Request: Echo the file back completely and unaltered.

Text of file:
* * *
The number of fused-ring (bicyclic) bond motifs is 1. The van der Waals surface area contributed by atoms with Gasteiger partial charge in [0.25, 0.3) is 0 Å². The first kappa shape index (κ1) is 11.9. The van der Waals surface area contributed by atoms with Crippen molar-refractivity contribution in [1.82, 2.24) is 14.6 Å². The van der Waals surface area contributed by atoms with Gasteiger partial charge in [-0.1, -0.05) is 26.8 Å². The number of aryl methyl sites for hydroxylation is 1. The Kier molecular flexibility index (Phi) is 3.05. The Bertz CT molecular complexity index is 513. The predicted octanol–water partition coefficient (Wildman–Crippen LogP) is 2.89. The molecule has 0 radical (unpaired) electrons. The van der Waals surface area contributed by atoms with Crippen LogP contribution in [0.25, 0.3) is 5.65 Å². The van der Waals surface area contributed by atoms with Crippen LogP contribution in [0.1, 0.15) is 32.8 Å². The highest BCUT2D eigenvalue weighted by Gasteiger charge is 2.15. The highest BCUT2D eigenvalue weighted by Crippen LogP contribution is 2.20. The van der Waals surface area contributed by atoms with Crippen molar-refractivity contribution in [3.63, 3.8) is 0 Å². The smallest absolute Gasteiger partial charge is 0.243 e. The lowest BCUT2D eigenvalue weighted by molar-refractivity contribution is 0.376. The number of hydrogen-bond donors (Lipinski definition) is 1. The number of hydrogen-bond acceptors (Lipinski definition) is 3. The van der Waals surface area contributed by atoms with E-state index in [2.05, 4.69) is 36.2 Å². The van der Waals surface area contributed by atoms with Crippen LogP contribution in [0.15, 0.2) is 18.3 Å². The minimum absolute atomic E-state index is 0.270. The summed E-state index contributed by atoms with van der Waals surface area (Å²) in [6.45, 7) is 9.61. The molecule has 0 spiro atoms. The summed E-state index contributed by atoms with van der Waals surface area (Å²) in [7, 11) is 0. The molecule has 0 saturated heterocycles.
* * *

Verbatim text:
The number of fused-ring (bicyclic) bond motifs is 1. The van der Waals surface area contributed by atoms with Gasteiger partial charge in [0.25, 0.3) is 0 Å². The first kappa shape index (κ1) is 11.9. The van der Waals surface area contributed by atoms with Crippen molar-refractivity contribution in [1.82, 2.24) is 14.6 Å². The van der Waals surface area contributed by atoms with Gasteiger partial charge in [-0.1, -0.05) is 26.8 Å². The number of aryl methyl sites for hydroxylation is 1. The Kier molecular flexibility index (Phi) is 3.05. The Bertz CT molecular complexity index is 513. The predicted octanol–water partition coefficient (Wildman–Crippen LogP) is 2.89. The molecule has 0 radical (unpaired) electrons. The van der Waals surface area contributed by atoms with Crippen LogP contribution in [0.25, 0.3) is 5.65 Å². The van der Waals surface area contributed by atoms with Crippen LogP contribution in [0.1, 0.15) is 32.8 Å². The highest BCUT2D eigenvalue weighted by Gasteiger charge is 2.15. The highest BCUT2D eigenvalue weighted by Crippen LogP contribution is 2.20. The van der Waals surface area contributed by atoms with Crippen molar-refractivity contribution in [3.63, 3.8) is 0 Å². The smallest absolute Gasteiger partial charge is 0.243 e. The lowest BCUT2D eigenvalue weighted by molar-refractivity contribution is 0.376. The number of hydrogen-bond donors (Lipinski definition) is 1. The number of hydrogen-bond acceptors (Lipinski definition) is 3. The van der Waals surface area contributed by atoms with E-state index in [2.05, 4.69) is 36.2 Å². The van der Waals surface area contributed by atoms with Crippen LogP contribution in [0.15, 0.2) is 18.3 Å². The minimum absolute atomic E-state index is 0.270. The summed E-state index contributed by atoms with van der Waals surface area (Å²) in [6.45, 7) is 9.61. The molecule has 0 spiro atoms. The summed E-state index contributed by atoms with van der Waals surface area (Å²) in [7, 11) is 0. The molecule has 0 saturated heterocycles.